An Explanation of the current economic crisis.  

    The Crisis in Capitalism


    An Explanation of the current economic crisis.


    Why I Joined DSA. ( from an editor of Marxism Today).

    Joining Up

    Posted on October 14, 2012 

    Hi Readers,

    I few months back I decided to join a socialist organization. I was a member of Socialist Alternative in college, and I enjoyed that. This time I’m joining up with the Democratic Socialists of America, which I’m starting to learn seem to get a little flack for not being as focused on revolution as other socialist groups. I haven’t been a member long enough to comment on that, but perhaps it will make for a good episode later on.

    Anyway, the point of this post is to share a short article I wrote for the DSA newsletter upon joining, all about why I joined.

    Why I Joined the DSA
    I’ve considered myself a socialist for years. I starting reading Marx in college, but my participation in organized groups has always been limited. For only one semester, I joined the campus Socialist Alternative group, and now several years later I’ve decided to join up with another organized group, this time the Democratic Socialists of America.

    For many leftists in the Millennial generation, mass organizations are intrinsically suspicious – corporations are money sucking con-men, the government drags us into war and bails out banks, churches seem most interested in controlling our beliefs, and our exposure to unions is either non-existent or consists of little more than paying dues. In a certain light it’s no wonder that the young left is sometimes resigned to individualistic sequestered actions: listening to radical rock or hip hop music, watching Democracy Now!, or reading the latest Slavoj Zizek book while never joining up with other leftists in their community.

    I’ve made that step outside the walls of my own home to meet with others. To give up a portion of that precious commodity, free time, and joined the DSA. But why? Why now? And what am I expecting to get out of it?

    I joined the DSA because, in short, I needed to. It’s been five years since the start of “the Great Recession” and little has been done about the challenges we face. Millions of people are looking for work but are left unemployed, and millions more are employed in jobs that are underpaid and unfulfilling. Because capitalism seeks only to create employment to the extent that it serves to produce average or greater profits for the 1%, it is incapable of putting together the unemployed with our country’s unused capacities (places of work and machines laying idle) in order to meet the great social need that we see all around us. Anyone in the millennial generation knows at least a few people, if not dozens or scores, that are unemployed or (more likely) grossly underemployed – their minds unstimulated by their jobs and their talents not harnessed.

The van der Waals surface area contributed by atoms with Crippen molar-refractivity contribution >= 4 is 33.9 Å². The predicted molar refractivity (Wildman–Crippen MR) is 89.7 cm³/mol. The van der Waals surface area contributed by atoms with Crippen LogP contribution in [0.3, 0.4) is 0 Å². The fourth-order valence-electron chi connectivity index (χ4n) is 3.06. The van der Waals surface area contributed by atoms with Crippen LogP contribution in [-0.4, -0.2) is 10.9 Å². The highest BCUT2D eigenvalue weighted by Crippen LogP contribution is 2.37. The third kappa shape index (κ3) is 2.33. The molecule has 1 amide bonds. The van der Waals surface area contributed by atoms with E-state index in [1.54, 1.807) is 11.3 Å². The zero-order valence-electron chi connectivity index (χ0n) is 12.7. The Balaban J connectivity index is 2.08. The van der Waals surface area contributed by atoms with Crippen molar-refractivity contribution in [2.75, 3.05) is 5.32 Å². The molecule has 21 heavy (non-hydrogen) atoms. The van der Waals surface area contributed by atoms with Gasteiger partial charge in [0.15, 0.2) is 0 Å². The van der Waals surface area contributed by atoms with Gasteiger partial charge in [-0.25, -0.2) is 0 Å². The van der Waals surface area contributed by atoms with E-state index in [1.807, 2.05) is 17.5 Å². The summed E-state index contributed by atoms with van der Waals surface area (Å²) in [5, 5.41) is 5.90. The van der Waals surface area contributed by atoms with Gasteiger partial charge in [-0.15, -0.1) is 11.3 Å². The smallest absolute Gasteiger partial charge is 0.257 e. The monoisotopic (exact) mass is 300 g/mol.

I joined because we’ve had five years of recession and the banks have only gotten bigger than before. Because nothing has happened to change their basic structure or the structure of our economy. Because we’re all still waiting for a bailout for the middle and working class. At the very least we need to start discussing alternatives to a system that kicks people out of houses so they can sit empty, and workers out of jobs so workplaces can gather dust – a system that is prone to crises, that alienates us from the fruits of our labor and from each other, that barrels towards ecological destruction.

    What we have is a social problem, a societal problem, a systemic problem, and attempting to solve a problem like this in and individual way is a recipe for frustration and resignation. I joined the DSA because I could not continue to individually read, think, and watch without sharing and talking with others. The first step in any movement or change is to simply talk to others. Without meeting with others we are divided and weak. We are made to feel crazy or like outcasts by the corporate media. The small and simple step of meeting and talking with others has profound psychological implications. Just knowing that you are not alone in your worries, thoughts, and struggles is healing to your psyche.

    Of course, we know that while philosophers have interpreted the world, that the point is to change it, but we cannot change anything if we are divided and if we haven’t even taken the time to meet with others to discuss and work cooperatively. Only together can we save the world from the irrationality of capitalism.

    -Red Wagner




    Certain Problems Need Socialist Solutions : on the work and legacy  of Michael Harrington. 

    Maria Svart - October 3, 2012